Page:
The method which achieves the highest $AAR$ will be the winner of the contest.

### Rules

1. The deadline for the submission of the methods is 30th June, 2021. The submission must be done with an email in which the participants share (directly or with external links) the trained model, the code and the report. Please follow the detailed instructions reported here.
2. The participants can receive the training set and the age annotations by sending an email to the organizer, in which they also communicate the name of the team.
3. The participants can use only the received samples for training and validation, without the possibility to take samples from other datasets. Additional samples of ages less represented in the dataset can be obtained with data augmentation techniques, which are encouraged both for extending the training set and for increasing its representativeness.
4. The participants can use as DCNNs only single neural networks, not ensembles. They are free to design novel architectures or to define novel training procedure and loss functions for classifiers or regressors. Particularly interesting are methods which exploit the ordinal ranking between the age groups.
5. The participants must submit their trained model and their code by carefully following the detailed instructions reported here.
6. The participants must produce a brief PDF report of the proposed method, by following a template that can be downloaded here.

### Instructions

The methods proposed by the participants will be executed on a private test set. To leave the participants totally free to use all the software libraries they prefer and to correctly reproduce their processing pipeline, the evaluation will be done on Google Colab (follow this tutorial) by running the code submitted by the participants on the samples of our private test set.

Therefore, the participants must submit an archive (download an example) including the following elements:

• A Python script test.py, which takes as inputs a CSV file with the same format of the training annotations (--data) and the folder of the test images (--images) and produces as output a CSV file with the predicted age for each image (--results). Thus, the script may be executed with the following command:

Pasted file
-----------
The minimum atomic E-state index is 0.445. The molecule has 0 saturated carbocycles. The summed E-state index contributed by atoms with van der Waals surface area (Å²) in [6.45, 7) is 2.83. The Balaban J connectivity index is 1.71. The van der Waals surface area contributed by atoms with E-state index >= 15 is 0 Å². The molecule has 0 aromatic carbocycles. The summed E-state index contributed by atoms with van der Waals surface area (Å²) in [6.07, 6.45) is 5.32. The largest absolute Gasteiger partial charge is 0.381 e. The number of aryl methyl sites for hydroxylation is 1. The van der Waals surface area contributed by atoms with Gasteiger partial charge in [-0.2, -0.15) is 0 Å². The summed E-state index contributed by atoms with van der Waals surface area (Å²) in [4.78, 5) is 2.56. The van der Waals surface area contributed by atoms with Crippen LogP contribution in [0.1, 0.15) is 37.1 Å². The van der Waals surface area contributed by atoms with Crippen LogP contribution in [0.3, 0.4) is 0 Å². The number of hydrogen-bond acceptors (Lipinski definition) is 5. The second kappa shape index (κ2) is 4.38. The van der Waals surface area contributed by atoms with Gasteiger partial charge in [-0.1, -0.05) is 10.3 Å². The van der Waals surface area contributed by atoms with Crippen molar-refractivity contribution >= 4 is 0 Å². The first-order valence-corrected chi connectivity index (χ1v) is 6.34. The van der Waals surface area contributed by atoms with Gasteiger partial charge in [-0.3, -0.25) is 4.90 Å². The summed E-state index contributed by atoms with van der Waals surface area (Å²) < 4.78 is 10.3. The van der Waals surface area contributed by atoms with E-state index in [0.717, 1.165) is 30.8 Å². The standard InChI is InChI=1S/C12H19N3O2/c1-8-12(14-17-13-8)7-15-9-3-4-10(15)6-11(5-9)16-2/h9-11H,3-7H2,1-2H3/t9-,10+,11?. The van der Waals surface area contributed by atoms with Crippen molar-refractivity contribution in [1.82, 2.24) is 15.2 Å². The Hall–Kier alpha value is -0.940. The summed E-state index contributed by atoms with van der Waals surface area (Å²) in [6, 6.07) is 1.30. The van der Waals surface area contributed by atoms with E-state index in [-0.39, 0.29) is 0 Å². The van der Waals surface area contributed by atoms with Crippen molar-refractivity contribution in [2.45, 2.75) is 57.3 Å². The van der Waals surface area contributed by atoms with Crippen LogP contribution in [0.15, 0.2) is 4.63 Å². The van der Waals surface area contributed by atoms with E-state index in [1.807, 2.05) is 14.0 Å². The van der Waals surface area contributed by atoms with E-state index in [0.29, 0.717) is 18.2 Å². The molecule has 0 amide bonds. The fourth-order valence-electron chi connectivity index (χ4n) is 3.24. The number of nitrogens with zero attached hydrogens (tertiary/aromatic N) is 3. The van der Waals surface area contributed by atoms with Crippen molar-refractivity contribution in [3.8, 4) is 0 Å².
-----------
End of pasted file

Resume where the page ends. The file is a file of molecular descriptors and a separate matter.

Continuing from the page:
python test.py --data foo_test.csv --images foo_test/ --results foo_results.csv 
• A Google Colab Notebook test.ipynb, which includes the commands for installing all the software requirements and executes the script test.py.
• All the files necessary for running the test, namely the trained model, additional scripts and so on.

The provided sample test.py also includes the reading of the CSV file with the age annotations. Each raw of the file includes, separated by a comma (according to the CSV standard), the filename of the sample (e.g. 000000.jpg) and the estimated age as an integer (e.g. 32). Therefore, an example of raw may be 000000.jpg,32. The file of the results will be formatted exactly in the same way. The provided sample test.py includes the writing of the results file.

The submission must be done by email. The archive file can be attached to the e-mail or shared with external links. We strongly recommend to follow the examples of code and report to prepare the submission.

The participants will receive an e-mail with their score on the test set. We strongly encourage the submission of papers to CAIP 2021 reporting the proposed method and the achieved results.

### Results

Before the deadline, 20 teams sent an official request for participating to the contest from all over the world: 9 from Europe, 5 from Asia, 4 from North America, 1 from South America and 1 from Africa. All the requests came from academia, except for one from a company. Finally, 7 teams submitted a valid method to the contest, reported in alphabetic order: BTWG, CIVALab, GoF, GvisUleTeam, Levi, Pacific of Artificial Vision, VisionH4ck3rz. The papers of four Teams, namely BTWG, Pacific of Artificial Vision, CIVA Lab and VisionH4ck3rz have been accepted and presented in the CAIP 2021 Conference. The paper of the contest is available here.
In the following table, the final ranking of the contest is reported:

Rank Team AAR MAE $\sigma$
1 BTWG 7.94 1.86 0.20
2 Pacific of Artificial Vision 7.55 1.84 0.61
3 CIVA Lab 6.97 2.05 0.98
4 Levi 5.64 3.43 0.93
5 VisionH4ck3rz 5.41 2.89 1.70
6 GoF 3.80 3.23 2.97
7 GvisUleTeam 3.69 3.41 2.90

### Organizer

#### Antonio Greco

Assistant Professor
Dept of Information and Electrical Engineering and Applied Mathematics (DIEM)
University of Salerno, Italy

agreco@unisa.it

+39 089 963006